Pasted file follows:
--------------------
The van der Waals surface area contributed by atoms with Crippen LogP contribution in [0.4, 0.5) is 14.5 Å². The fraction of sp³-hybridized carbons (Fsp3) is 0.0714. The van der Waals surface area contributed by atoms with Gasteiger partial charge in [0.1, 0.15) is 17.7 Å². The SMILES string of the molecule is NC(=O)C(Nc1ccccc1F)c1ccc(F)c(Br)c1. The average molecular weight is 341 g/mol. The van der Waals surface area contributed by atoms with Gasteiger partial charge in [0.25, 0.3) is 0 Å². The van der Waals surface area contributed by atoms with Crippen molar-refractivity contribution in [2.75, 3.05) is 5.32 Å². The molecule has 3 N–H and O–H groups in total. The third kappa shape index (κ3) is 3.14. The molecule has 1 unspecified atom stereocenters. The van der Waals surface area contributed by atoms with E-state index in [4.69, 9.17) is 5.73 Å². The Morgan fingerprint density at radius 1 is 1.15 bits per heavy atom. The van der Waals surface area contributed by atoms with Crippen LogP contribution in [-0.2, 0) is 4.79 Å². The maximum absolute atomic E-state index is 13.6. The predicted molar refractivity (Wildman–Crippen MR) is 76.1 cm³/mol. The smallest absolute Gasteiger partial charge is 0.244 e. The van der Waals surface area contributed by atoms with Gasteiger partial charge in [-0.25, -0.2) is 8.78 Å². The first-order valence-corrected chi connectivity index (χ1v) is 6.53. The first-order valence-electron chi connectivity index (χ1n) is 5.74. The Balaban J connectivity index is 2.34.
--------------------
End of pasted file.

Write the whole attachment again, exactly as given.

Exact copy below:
The van der Waals surface area contributed by atoms with Crippen LogP contribution in [0.4, 0.5) is 14.5 Å². The fraction of sp³-hybridized carbons (Fsp3) is 0.0714. The van der Waals surface area contributed by atoms with Gasteiger partial charge in [0.1, 0.15) is 17.7 Å². The SMILES string of the molecule is NC(=O)C(Nc1ccccc1F)c1ccc(F)c(Br)c1. The average molecular weight is 341 g/mol. The van der Waals surface area contributed by atoms with Gasteiger partial charge in [0.25, 0.3) is 0 Å². The van der Waals surface area contributed by atoms with Crippen molar-refractivity contribution in [2.75, 3.05) is 5.32 Å². The molecule has 3 N–H and O–H groups in total. The third kappa shape index (κ3) is 3.14. The molecule has 1 unspecified atom stereocenters. The van der Waals surface area contributed by atoms with E-state index in [4.69, 9.17) is 5.73 Å². The Morgan fingerprint density at radius 1 is 1.15 bits per heavy atom. The van der Waals surface area contributed by atoms with Crippen LogP contribution in [-0.2, 0) is 4.79 Å². The maximum absolute atomic E-state index is 13.6. The predicted molar refractivity (Wildman–Crippen MR) is 76.1 cm³/mol. The smallest absolute Gasteiger partial charge is 0.244 e. The van der Waals surface area contributed by atoms with Gasteiger partial charge in [-0.25, -0.2) is 8.78 Å². The first-order valence-corrected chi connectivity index (χ1v) is 6.53. The first-order valence-electron chi connectivity index (χ1n) is 5.74. The Balaban J connectivity index is 2.34.